A judge of the Prague City Court ordered Thursday that the Czech Republic reject the Belarusian authorities’ request to extradite former presidential candidate Ales Mikhalevich.
The judge ruled that the extradition would run counter to the country’s international commitments.
Mr. Mikhalevich fled Belarus to the Czech Republic in mid-March in fear of prosecution in connection with last December’s post-election protest in Minsk; he was granted political asylum in the country later that month.
"The Czech authorities doubt that the trial of my case in Belarus would be fair," Mikhalevich commented to BelaPAN .
"In fact, I don’t think that the Belarusian Prosecutor General’s Office expected its application to be granted. It just wanted to show that the case against me was really serious," said the politician.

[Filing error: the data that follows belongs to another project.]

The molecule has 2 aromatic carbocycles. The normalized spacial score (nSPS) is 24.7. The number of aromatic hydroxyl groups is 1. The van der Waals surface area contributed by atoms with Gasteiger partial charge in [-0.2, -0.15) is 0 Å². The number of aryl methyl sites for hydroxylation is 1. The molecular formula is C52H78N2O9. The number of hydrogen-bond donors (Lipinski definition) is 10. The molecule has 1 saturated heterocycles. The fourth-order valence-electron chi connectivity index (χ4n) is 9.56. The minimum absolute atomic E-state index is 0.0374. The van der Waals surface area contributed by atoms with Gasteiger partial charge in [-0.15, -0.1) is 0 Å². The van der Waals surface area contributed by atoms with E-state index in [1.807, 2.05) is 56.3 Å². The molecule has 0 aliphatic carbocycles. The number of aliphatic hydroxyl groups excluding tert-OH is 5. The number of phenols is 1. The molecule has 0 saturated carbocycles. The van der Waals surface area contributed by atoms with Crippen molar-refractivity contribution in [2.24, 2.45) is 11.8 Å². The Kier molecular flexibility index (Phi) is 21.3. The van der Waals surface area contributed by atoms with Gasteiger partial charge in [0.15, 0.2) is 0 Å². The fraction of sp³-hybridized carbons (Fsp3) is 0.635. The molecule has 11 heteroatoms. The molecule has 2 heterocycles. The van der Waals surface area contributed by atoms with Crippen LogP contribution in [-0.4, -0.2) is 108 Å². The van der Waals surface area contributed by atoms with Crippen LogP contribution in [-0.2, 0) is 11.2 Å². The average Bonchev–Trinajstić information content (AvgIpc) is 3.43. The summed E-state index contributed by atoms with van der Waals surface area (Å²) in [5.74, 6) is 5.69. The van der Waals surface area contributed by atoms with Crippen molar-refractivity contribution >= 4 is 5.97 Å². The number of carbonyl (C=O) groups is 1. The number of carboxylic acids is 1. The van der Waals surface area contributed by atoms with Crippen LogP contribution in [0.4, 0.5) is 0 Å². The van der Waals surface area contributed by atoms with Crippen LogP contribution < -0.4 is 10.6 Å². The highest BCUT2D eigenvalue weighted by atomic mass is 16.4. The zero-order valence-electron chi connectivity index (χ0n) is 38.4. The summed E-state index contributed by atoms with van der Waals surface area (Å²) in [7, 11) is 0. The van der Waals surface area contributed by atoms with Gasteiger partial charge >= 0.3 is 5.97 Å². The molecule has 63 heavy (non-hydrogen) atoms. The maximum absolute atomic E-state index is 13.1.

Commenting on the hearing on the extradition appeal, Mikhalevich said that he had mostly been questioned about damage caused to the House of Government in Minsk's Independence Square during the December 19, 2010 post-election protest. "I said that I was not near the House of Government when some people were smashing its windows," he noted. "I also said that I had called on voters to assemble in another place, not the one where damage to the House of Government had later been done."
In a posting that appeared on his blog shortly after midnight on March 14, Mikhalevich, who was freed on his own recognizance in February, said that he had fled to a safe place, "beyond the reach" of the Committee for State Security (KGB).
The ex-candidate, who spent two months in the KGB detention center, was arrested shortly after the December 2010 protest and charged in a so-called riot case.
Mikhalevich told reporters on February 28 that the conditions in the KGB jail were tantamount to torture and forced him to promise the KGB to act as its informant. Before his announcement, he sent a letter to the Prosecutor General’s Office, detailing his mistreatment and asking the Office to take action.
Mikhalevich is said to maintain contacts with British law firm H2O Law that is preparing to bring a private prosecution against the Belarusian leader in the light of "evidence of systematic torture inside the KGB-run prisons of Belarus".